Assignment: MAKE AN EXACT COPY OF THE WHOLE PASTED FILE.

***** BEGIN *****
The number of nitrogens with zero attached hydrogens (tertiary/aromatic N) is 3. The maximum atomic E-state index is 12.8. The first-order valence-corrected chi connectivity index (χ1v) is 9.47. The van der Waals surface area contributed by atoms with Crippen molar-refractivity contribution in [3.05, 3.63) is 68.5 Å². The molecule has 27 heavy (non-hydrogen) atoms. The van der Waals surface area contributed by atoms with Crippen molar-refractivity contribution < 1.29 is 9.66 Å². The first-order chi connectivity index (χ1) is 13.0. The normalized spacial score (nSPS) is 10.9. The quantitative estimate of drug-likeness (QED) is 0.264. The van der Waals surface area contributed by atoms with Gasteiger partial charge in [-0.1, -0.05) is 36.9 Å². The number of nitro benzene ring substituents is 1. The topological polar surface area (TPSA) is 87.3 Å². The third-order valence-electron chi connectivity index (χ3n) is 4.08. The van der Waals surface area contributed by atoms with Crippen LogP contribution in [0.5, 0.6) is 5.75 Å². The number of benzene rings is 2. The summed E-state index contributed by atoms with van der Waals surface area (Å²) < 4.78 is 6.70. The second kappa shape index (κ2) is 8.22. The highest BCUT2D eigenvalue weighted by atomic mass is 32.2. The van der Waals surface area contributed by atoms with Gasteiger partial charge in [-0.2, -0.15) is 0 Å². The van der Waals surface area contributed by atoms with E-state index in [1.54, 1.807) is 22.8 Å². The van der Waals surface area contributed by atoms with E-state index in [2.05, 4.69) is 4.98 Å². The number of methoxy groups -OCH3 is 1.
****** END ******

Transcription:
The number of nitrogens with zero attached hydrogens (tertiary/aromatic N) is 3. The maximum atomic E-state index is 12.8. The first-order valence-corrected chi connectivity index (χ1v) is 9.47. The van der Waals surface area contributed by atoms with Crippen molar-refractivity contribution in [3.05, 3.63) is 68.5 Å². The molecule has 27 heavy (non-hydrogen) atoms. The van der Waals surface area contributed by atoms with Crippen molar-refractivity contribution < 1.29 is 9.66 Å². The first-order chi connectivity index (χ1) is 13.0. The normalized spacial score (nSPS) is 10.9. The quantitative estimate of drug-likeness (QED) is 0.264. The van der Waals surface area contributed by atoms with Gasteiger partial charge in [-0.1, -0.05) is 36.9 Å². The number of nitro benzene ring substituents is 1. The topological polar surface area (TPSA) is 87.3 Å². The third-order valence-electron chi connectivity index (χ3n) is 4.08. The van der Waals surface area contributed by atoms with Crippen LogP contribution in [0.5, 0.6) is 5.75 Å². The number of benzene rings is 2. The summed E-state index contributed by atoms with van der Waals surface area (Å²) < 4.78 is 6.70. The second kappa shape index (κ2) is 8.22. The highest BCUT2D eigenvalue weighted by atomic mass is 32.2. The van der Waals surface area contributed by atoms with Gasteiger partial charge in [-0.2, -0.15) is 0 Å². The van der Waals surface area contributed by atoms with E-state index in [1.54, 1.807) is 22.8 Å². The van der Waals surface area contributed by atoms with E-state index in [2.05, 4.69) is 4.98 Å². The number of methoxy groups -OCH3 is 1.